At the Pass Lueg (522m) there’s a short tunnel (133 metres long). You can avoid the tunnel by crossing the road and making the short climb on the road to the left of the tunnel which climbs above it to the original Pass Lueg. At the old pass there is a gasthof and a baroque chapel. Unfortunately, the roadside cycleway then stops abruptly a couple of hundred metres or so later. And, if you are travelling south­wards, you have to cross back over the road.

At the entrance to the tunnel, there’s also the entrance to the Salzachöfen (the Salzach river gorges). I’m kicking myself for missing these. According to the admission is 3€ for adults, and the gorge is open from the beginning of May until the end of October.

The Salzachöfen near Golling. Photo by Hubert Laska CC BY-SA 4.0 via Wikimedia Commons

Golling to Werfen

The bad news is that a little way on from the old Pass Lueg, you have to join the main B159. You continue on the B159 for 12 kilometres until Werfen where you can turn off to go through the Markt main street in Werfen. The road runs through the narrow gap created by the Salzach river between the Tennengebirge (Tennen Mountains) to the east and the Berchtesgadener Alpen to the west. At points, it is a very narrow gap which both the railway line and the road have to squeeze through. The traffic isn’t heavy (most through traffic takes the autobahn which runs in a tunnel) but it is fast-moving, and there’s no cycleway or cycle lane, although for the last seven kilometres into Werfen there is a reasonable shoulder so you can continue with at least some peace of mind as the traffic whizzes past. As you get closer to Werfen, this turns into a cycle lane - although I couldn’t see anything equivalent on the north­bound side of the road.

For me, this was the least enjoyable part of the whole Ciclovia Alpe Adria Radweg. I would advise seriously consid­ering taking the train between Golling-Abtenau station and Werfen. There are two trains an hour, and the journey takes about 15 minutes. If you want to visit the Salzachöfen, you can always ride there and then double back to the station. 

The Lammertal alternative (the Bartlett Variant)

There is an altern­ative: you can avoid the main road by turning off the main route at Golling and following the Lammer river (and the Lammer Radweg cycleway) into the Lammertal. The altern­ative involves a bit of a detour, but only a modest amount of climbing, and looks like the more enjoyable option (thanks to Stephanie and Andy Bartlett who suggested this option).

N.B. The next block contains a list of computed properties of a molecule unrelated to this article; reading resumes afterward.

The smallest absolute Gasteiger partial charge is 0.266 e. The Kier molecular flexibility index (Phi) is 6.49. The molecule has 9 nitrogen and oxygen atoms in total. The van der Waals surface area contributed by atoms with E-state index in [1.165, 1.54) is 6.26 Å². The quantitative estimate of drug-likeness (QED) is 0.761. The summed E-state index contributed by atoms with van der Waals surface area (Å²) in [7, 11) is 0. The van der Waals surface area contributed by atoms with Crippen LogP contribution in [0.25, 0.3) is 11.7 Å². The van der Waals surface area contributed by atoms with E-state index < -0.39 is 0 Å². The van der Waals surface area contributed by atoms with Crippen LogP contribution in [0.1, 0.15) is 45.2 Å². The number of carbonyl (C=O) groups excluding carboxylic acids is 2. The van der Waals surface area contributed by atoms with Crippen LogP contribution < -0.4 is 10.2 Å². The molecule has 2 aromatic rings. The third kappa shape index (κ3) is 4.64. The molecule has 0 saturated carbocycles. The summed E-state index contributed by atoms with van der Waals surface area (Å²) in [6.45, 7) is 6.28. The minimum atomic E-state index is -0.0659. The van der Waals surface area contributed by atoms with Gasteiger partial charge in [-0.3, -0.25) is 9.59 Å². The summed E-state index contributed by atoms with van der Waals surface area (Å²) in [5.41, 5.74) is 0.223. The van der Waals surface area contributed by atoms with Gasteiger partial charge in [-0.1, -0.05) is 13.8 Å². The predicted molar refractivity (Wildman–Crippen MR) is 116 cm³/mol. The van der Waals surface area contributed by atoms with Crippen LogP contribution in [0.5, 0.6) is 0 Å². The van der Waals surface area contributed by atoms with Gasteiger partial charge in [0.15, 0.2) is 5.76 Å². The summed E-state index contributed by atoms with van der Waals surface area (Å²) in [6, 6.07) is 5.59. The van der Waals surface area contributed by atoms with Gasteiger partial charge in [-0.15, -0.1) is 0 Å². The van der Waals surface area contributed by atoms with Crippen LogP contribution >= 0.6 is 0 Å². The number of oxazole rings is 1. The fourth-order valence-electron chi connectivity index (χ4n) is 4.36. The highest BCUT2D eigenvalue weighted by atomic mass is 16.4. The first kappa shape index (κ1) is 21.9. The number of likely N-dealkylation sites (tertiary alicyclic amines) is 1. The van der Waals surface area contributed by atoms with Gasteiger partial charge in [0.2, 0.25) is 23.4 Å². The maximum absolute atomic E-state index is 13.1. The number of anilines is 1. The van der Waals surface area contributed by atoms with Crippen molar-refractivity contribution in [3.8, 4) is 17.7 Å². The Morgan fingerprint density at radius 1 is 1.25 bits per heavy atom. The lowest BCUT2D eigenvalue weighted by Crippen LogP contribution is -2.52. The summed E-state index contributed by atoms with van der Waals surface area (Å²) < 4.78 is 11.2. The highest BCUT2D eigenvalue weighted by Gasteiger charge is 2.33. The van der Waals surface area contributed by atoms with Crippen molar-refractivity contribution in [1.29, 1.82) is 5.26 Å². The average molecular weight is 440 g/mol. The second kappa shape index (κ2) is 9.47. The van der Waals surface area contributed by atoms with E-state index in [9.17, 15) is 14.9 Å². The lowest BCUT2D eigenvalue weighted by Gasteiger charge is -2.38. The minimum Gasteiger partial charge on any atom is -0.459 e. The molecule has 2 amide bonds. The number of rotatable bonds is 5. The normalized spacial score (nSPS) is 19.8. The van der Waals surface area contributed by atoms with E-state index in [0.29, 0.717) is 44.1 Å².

• ━━━━━   CAAR main route
  • ━━━━━   Lammertal alternative

  Map:  CAAR-Lammertal-altern­ative-map-show map in overlay    |    CAAR-Lammertal-altern­ative-map-show map in new window 

View over Werfen from the path to the Eisriesenwelt

View over Werfen from the path to the Eisriesenwelt


As you approach Werfen, the Burg Hohenwerfen (Hohenwerfen Castle) comes into view. Perched high above the road and river the location could hardly be more dramatic. This is also the highest point of this section of the route. As you head downhill, look out for the turning on the right-hand side where you finally get the chance to turn off the B159, as the route heads through the centre of Werfen and then under the main road. If you miss the turning, you can pick up the route later.

I didn’t visit the Burg Hohenwerfen, but in many ways, it would be as good as the Salzburg castle. There’s lots of inform­ation on the website: the official website for the Festung Hohensalzburg, the Burg Hohenwerfen and the Burg Mauterndorf.

The Burg Hohenwerfen also appears in the background of the picnic scene of the Sound of Music, filmed in the Gschwantanger hay meadows high above Werfen. You can walk up there: according to the tourist inform­ation website ( ‘With sturdy shoes on their feet, young and old can complete this easy hike in about an hour’.

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The Eisriesenwelt ice caves

Werfen’s other main attraction is the Eisriesenwelt (World of the Ice Giants) ice caves (website: — de/en/it). The cave system extends for 42 kilometres into the Tennengebirge limestone massif. The first kilometre is filled with ice which remains frozen throughout the year. As you enter the caves you are met with a blast of cold air; the cave system acts like a giant chimney: in winter when the air inside the mountain is warmer than outside, cold air is drawn into the caves helping to freeze the ice. In summer the process is reversed with air from outside cooling as it descends the chimney.